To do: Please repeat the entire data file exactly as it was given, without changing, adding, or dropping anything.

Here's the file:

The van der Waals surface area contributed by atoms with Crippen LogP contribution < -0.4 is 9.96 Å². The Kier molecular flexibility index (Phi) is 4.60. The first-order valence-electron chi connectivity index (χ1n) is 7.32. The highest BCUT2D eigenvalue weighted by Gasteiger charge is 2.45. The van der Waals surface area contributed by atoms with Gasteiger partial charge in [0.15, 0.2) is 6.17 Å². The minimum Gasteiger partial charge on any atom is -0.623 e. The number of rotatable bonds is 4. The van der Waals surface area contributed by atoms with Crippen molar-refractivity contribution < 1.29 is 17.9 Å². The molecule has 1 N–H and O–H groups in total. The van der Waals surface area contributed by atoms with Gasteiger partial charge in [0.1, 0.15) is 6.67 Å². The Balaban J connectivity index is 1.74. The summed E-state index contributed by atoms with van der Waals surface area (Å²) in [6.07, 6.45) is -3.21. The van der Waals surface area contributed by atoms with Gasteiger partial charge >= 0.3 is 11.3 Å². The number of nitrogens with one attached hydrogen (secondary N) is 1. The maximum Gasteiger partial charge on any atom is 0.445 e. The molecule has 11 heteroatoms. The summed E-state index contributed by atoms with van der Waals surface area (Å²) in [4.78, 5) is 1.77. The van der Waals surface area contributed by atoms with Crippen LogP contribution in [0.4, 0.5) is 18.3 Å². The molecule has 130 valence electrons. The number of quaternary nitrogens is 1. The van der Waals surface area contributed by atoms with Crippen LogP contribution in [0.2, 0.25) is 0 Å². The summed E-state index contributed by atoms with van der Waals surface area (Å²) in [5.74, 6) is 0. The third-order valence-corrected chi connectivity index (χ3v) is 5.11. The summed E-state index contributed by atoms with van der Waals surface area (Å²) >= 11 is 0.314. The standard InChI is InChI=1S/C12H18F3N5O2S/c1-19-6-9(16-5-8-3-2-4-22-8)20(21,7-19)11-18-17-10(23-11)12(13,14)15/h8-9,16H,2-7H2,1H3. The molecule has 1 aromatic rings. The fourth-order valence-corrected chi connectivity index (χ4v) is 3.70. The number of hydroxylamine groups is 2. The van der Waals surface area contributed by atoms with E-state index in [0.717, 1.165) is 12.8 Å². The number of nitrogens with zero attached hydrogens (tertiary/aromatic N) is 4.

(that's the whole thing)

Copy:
The van der Waals surface area contributed by atoms with Crippen LogP contribution < -0.4 is 9.96 Å². The Kier molecular flexibility index (Phi) is 4.60. The first-order valence-electron chi connectivity index (χ1n) is 7.32. The highest BCUT2D eigenvalue weighted by Gasteiger charge is 2.45. The van der Waals surface area contributed by atoms with Gasteiger partial charge in [0.15, 0.2) is 6.17 Å². The minimum Gasteiger partial charge on any atom is -0.623 e. The number of rotatable bonds is 4. The van der Waals surface area contributed by atoms with Crippen molar-refractivity contribution < 1.29 is 17.9 Å². The molecule has 1 N–H and O–H groups in total. The van der Waals surface area contributed by atoms with Gasteiger partial charge in [0.1, 0.15) is 6.67 Å². The Balaban J connectivity index is 1.74. The summed E-state index contributed by atoms with van der Waals surface area (Å²) in [6.07, 6.45) is -3.21. The van der Waals surface area contributed by atoms with Gasteiger partial charge >= 0.3 is 11.3 Å². The number of nitrogens with one attached hydrogen (secondary N) is 1. The maximum Gasteiger partial charge on any atom is 0.445 e. The molecule has 11 heteroatoms. The summed E-state index contributed by atoms with van der Waals surface area (Å²) in [4.78, 5) is 1.77. The van der Waals surface area contributed by atoms with Crippen LogP contribution in [0.4, 0.5) is 18.3 Å². The molecule has 130 valence electrons. The number of quaternary nitrogens is 1. The van der Waals surface area contributed by atoms with Crippen LogP contribution in [0.2, 0.25) is 0 Å². The summed E-state index contributed by atoms with van der Waals surface area (Å²) in [5.74, 6) is 0. The third-order valence-corrected chi connectivity index (χ3v) is 5.11. The summed E-state index contributed by atoms with van der Waals surface area (Å²) >= 11 is 0.314. The standard InChI is InChI=1S/C12H18F3N5O2S/c1-19-6-9(16-5-8-3-2-4-22-8)20(21,7-19)11-18-17-10(23-11)12(13,14)15/h8-9,16H,2-7H2,1H3. The molecule has 1 aromatic rings. The fourth-order valence-corrected chi connectivity index (χ4v) is 3.70. The number of hydroxylamine groups is 2. The van der Waals surface area contributed by atoms with E-state index in [0.717, 1.165) is 12.8 Å². The number of nitrogens with zero attached hydrogens (tertiary/aromatic N) is 4.